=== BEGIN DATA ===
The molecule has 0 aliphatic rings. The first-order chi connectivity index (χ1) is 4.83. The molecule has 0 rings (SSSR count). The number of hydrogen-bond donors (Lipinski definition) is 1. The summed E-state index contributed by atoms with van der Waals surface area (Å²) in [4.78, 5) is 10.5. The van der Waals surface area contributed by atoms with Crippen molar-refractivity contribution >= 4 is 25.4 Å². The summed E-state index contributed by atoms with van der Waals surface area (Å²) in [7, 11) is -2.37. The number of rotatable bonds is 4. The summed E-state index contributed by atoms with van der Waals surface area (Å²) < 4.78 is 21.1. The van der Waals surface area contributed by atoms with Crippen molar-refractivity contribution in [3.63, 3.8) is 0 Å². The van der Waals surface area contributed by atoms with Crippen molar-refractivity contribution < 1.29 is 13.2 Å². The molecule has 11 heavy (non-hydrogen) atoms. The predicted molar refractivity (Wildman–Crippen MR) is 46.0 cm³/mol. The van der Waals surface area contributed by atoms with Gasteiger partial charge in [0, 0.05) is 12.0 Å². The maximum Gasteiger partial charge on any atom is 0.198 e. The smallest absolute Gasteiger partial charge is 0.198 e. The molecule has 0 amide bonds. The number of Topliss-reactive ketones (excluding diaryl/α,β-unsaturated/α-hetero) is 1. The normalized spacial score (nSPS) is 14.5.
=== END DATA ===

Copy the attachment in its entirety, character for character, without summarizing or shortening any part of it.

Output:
The molecule has 0 aliphatic rings. The first-order chi connectivity index (χ1) is 4.83. The molecule has 0 rings (SSSR count). The number of hydrogen-bond donors (Lipinski definition) is 1. The summed E-state index contributed by atoms with van der Waals surface area (Å²) in [4.78, 5) is 10.5. The van der Waals surface area contributed by atoms with Crippen molar-refractivity contribution >= 4 is 25.4 Å². The summed E-state index contributed by atoms with van der Waals surface area (Å²) in [7, 11) is -2.37. The number of rotatable bonds is 4. The summed E-state index contributed by atoms with van der Waals surface area (Å²) < 4.78 is 21.1. The van der Waals surface area contributed by atoms with Crippen molar-refractivity contribution in [3.63, 3.8) is 0 Å². The van der Waals surface area contributed by atoms with Crippen molar-refractivity contribution < 1.29 is 13.2 Å². The molecule has 11 heavy (non-hydrogen) atoms. The predicted molar refractivity (Wildman–Crippen MR) is 46.0 cm³/mol. The van der Waals surface area contributed by atoms with Gasteiger partial charge in [0, 0.05) is 12.0 Å². The maximum Gasteiger partial charge on any atom is 0.198 e. The smallest absolute Gasteiger partial charge is 0.198 e. The molecule has 0 amide bonds. The number of Topliss-reactive ketones (excluding diaryl/α,β-unsaturated/α-hetero) is 1. The normalized spacial score (nSPS) is 14.5.